Fibre plays a key role in maintaining our gut health, keeping things moving and even in reducing the risk of developing bowel cancer and heart disease.

But what is fibre exactly and how different are the roles of soluble and insoluble fibre in the body?

What is fibre?

Fibre is a type of indigestible carbohydrate from plants that helps to form the bulk which our stools pass through our digestive tract. Fibre doesn’t offer much in the way of nutrition however our gut bacteria can use some types of fibre as a fuel source and so fermentation is often seen before stools are eliminated. There are two main types of fibre in our foods, known as soluble and insoluble fibre, and most fibre-rich foods are made up of a combination of both but in varying amounts.

Soluble fibre is a type of fibre that absorbs water, slowing the process of stomach emptying, helping you to feel fuller for longer. As it absorbs water, it also helps to keep stools soft and move through your gut in one piece. Sources of soluble fibre include the flesh of fruits and vegetables, oats and legumes.

Insoluble fibre adds bulk to your stools, gives them a firm shape and structure and helps keeps things moving! This extra roughage also helps us to feel fuller and encourages the growth of good bacteria in the gut. Insoluble fibre is found in nuts and seeds, wholegrains, the skins of fruits and vegetables and any other stringy and fibrous vegetables such as corn, celery, onions and leafy greens.

How much should I be eating per day?
Current Australian nutritional guidelines recommend around 30g of fibre for men and 25g for females, with pregnant and breastfeeding women needing more.

Although this might seem like a fair bit of fibre, having a balanced diet with plenty of high fibre foods such as fruit, vegetables, legumes, nuts, seeds and wholegrain cereals won’t make this number too hard to reach!

Importance of fibre
Having a good balance of both soluble and insoluble fibre are key for health. Although there isn’t an ideal ratio of soluble to insoluble fibre, the most important part is to make sure you are including and eating both in your diet so you can have formed stools that are soft and easy to pass. Otherwise a lack of balance might leave you constipated or constantly running to the loo!
Including fibre in your diet not only helps to keep your bowels regular and but also has a number of linked health benefits in disease prevention. Research has shown that an increased intake of insoluble fibre reduces the risk of developing colorectal cancer. Another study looking at the relationship between fibre intake and breast cancer risk has suggested a link between increased vegetable fibre intake and a lower likelihood of developing breast cancer. Furthermore, the addition of fibre helps to lower the glycaemic load of a meal and can improve insulin sensitivity and blood glucose levels; so even more reasons to eat your vegies!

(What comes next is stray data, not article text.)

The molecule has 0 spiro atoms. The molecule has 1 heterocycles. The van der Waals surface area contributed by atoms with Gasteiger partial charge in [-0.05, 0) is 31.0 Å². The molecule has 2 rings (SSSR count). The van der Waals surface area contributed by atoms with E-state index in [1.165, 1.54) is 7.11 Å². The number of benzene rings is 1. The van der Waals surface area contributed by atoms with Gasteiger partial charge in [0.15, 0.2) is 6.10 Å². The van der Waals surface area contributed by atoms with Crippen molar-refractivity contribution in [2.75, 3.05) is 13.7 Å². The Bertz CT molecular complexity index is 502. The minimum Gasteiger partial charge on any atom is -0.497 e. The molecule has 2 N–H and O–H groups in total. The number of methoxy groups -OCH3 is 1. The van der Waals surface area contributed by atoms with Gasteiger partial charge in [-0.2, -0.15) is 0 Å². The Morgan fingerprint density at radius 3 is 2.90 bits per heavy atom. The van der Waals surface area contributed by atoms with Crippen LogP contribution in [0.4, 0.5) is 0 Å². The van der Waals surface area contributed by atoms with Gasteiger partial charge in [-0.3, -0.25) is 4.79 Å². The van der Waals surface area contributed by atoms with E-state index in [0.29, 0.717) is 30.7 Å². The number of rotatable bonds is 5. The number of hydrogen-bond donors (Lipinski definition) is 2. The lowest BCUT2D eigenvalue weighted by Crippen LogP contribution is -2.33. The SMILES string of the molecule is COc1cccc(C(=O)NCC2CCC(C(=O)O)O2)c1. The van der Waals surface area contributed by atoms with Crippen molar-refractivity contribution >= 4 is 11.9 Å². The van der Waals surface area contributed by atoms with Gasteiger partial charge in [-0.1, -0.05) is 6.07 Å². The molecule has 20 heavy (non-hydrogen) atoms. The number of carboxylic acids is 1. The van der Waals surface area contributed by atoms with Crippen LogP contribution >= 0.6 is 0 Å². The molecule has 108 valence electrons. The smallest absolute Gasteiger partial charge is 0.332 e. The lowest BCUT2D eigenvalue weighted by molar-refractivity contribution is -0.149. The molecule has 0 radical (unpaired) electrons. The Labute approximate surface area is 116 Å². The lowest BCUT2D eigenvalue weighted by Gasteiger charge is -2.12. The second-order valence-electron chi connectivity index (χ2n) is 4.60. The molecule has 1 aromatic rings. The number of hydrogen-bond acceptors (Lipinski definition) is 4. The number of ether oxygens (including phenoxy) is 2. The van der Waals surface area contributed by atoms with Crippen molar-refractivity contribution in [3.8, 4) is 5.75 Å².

In addition, soluble fibre can play a key role in helping to lower cholesterol and consequently reduce the risk of developing cardiovascular diseases. Recent research has shown that when in the gut, soluble fibre can form a matrix that binds to cholesterol. This trapped cholesterol is then eliminated when you open your bowels so that it’s not re-absorbed into your bloodstream. The fermentation that is seen in the gut is also beneficial for the good bacteria which can use this as a fuel source to helps them proliferate, creating a more healthy microbiome. Research is strongly indicating that a healthy gut is crucial to a healthy lifestyle having an effect on inflammation, immunity, weight and mental health.

When you should be watching how much fibre you eat…
Although in most cases, we would want everyone to increase their fibre intake, it really comes down to how healthy your gut is as to whether or not it can handle a high dose of fibre. If you have a gastrointestinal condition, such as Crohn’s disease, Ulcerative Colitis or Diverticular disease you may need to focus on lowering your fibre intake at times when you have a flare up to give your bowel rest, then increasing fibre load gradually again when the inflammation has ceased. It is important to monitor these conditions under the guidance of your healthcare provider so talk to your dietitian to work out your dietary fibre requirements that meet your needs.

How to get enough fibre
Eating at least 25g of fibre each day doesn’t have to be a challenge! Following healthy eating recommendations for 2 serves of fruit and 5 serves of vegetables a day is one of the easiest ways to meet your fibre intake. Don’t forget to include a variety of nuts, legumes and wholegrains throughout the day as well.

If you still struggle to get enough fibre into your diet, try these suggestions:
– choose wholegrain breads and brown rice or pasta over white varieties,
– leave the skin on fruits and vegetables where possible for more insoluble fibre,
– choose a high fibre breakfast cereal with at least 7g fibre/100g,
– top your breakfast cereals with some nuts, flaxseed or psyllium husks,
– use a soluble fibre supplement. These can be found in your local supermarket and are usually in powder form that you can mix in a glass of water.

Ultimately, the inclusion of more soluble and insoluble fibre in your diet can be really beneficial for your health. As you increase your intake fibre, make sure you do so gradually and also increase the amount of water you are drinking to avoid any tummy upset and encourage a healthy and happy gut!

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